• No worries then, some fancy new ones need 'power' not just a switch leg. @bobfandango
    – Mazura
    Commented Oct 7, 2014 at 6:23
  • If wiring through a BX cable is protected at the panel via GFCI, would there be any way to safely use the BX cable as a moderate-resistance path to ground--low enough resistance to trip the GFCI in case of equipment fault, but high enough to limit current to a level that could be safely endured for the time required for the GFCI to trip?
    – supercat
    Commented Nov 16, 2014 at 22:31
  • @Supercat GFCI's don't need a ground to operate safely. IMO no matter what code says BX should have a ground wire in it. At least yours will be GFCI'ed.
    – Mazura
    Commented Nov 16, 2014 at 23:28
  • @Mazura: Certainly BX should have a ground wire, but some existing BX installations don't. By my understanding, while leaving the ground of a GFCI-protected duplex receptacle entirely disconnected would be legal, it would mean that a fault that connected one device's hot to ground could electrify the chassis of a device plugged into the other half of the receptacle. The GFCI would trip as soon as anyone or anything touched the live chassis, but not until then. Having even a crummy path from the grounding terminal on the receptacles to earth ground...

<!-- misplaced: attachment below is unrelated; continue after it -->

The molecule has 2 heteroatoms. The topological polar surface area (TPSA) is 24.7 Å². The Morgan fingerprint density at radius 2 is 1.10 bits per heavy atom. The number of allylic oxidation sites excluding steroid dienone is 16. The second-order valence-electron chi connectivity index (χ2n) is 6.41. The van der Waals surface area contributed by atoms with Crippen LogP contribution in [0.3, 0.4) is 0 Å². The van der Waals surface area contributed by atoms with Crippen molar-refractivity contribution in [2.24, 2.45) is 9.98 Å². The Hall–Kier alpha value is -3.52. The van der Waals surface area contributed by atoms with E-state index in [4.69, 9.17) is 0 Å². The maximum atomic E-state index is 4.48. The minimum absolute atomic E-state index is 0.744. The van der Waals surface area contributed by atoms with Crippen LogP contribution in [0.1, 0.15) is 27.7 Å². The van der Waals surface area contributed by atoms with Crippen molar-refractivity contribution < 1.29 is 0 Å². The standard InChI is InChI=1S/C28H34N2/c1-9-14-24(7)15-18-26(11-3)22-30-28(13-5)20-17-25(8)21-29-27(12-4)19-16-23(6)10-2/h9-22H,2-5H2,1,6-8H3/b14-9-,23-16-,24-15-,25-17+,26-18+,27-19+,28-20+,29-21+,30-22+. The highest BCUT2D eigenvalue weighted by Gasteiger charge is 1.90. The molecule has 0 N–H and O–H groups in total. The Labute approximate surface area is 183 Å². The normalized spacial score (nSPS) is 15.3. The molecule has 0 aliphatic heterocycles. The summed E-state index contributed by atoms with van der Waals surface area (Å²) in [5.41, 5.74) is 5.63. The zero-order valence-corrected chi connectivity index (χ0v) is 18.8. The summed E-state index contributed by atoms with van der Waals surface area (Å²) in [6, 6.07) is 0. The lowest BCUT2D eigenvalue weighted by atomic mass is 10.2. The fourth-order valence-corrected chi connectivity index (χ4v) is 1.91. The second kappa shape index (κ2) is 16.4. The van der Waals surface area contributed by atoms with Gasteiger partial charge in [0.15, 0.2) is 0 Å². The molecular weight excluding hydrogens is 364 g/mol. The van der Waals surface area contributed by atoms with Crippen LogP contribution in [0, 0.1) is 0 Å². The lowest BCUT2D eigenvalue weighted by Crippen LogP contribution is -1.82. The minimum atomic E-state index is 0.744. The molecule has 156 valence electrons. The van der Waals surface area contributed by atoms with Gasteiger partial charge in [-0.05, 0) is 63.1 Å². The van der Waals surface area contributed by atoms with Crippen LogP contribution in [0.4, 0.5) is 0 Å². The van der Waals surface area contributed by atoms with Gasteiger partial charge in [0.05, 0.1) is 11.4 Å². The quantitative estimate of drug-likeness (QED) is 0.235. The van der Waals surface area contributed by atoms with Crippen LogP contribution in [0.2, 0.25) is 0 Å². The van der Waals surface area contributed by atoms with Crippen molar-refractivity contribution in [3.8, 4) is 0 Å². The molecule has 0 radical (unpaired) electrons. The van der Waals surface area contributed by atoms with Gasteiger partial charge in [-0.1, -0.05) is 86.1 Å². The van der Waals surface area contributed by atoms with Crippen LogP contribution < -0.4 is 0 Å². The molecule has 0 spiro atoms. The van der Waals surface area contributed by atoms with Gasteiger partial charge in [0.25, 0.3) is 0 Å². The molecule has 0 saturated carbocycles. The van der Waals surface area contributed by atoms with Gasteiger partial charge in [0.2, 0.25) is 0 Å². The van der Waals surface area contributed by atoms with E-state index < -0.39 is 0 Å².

– supercat
    Commented Nov 17, 2014 at 0:19

so I'm not sure if im too late for your answer, but an EMT connecter and Flex don't go together. You want to use a BX connecter to bond that flex on both sides and you need a red plug bushing on each side to protect the cables from being pinched. you can also use a few wraps of electrical tape around the conductors (push under the flex) if you cant find the red bushings . Also in todays rules if you change it, it has to meet todays standards. Metal flex is not a ground, it's only a bond between two boxes. You need to pull a Identified ground wire into that run which is very simple.

Turn off the breaker first and then test for safety. Disconnect the wires on both side of the flex. then get a green and a white wire a bit longer than whats in there. tie and tape the new green and white to the old white making sure the tape job is extremely tight and squese and work it with lines man pliers or something simular so it can slide in the flex easily. then pull the single wire out and vola . very simple.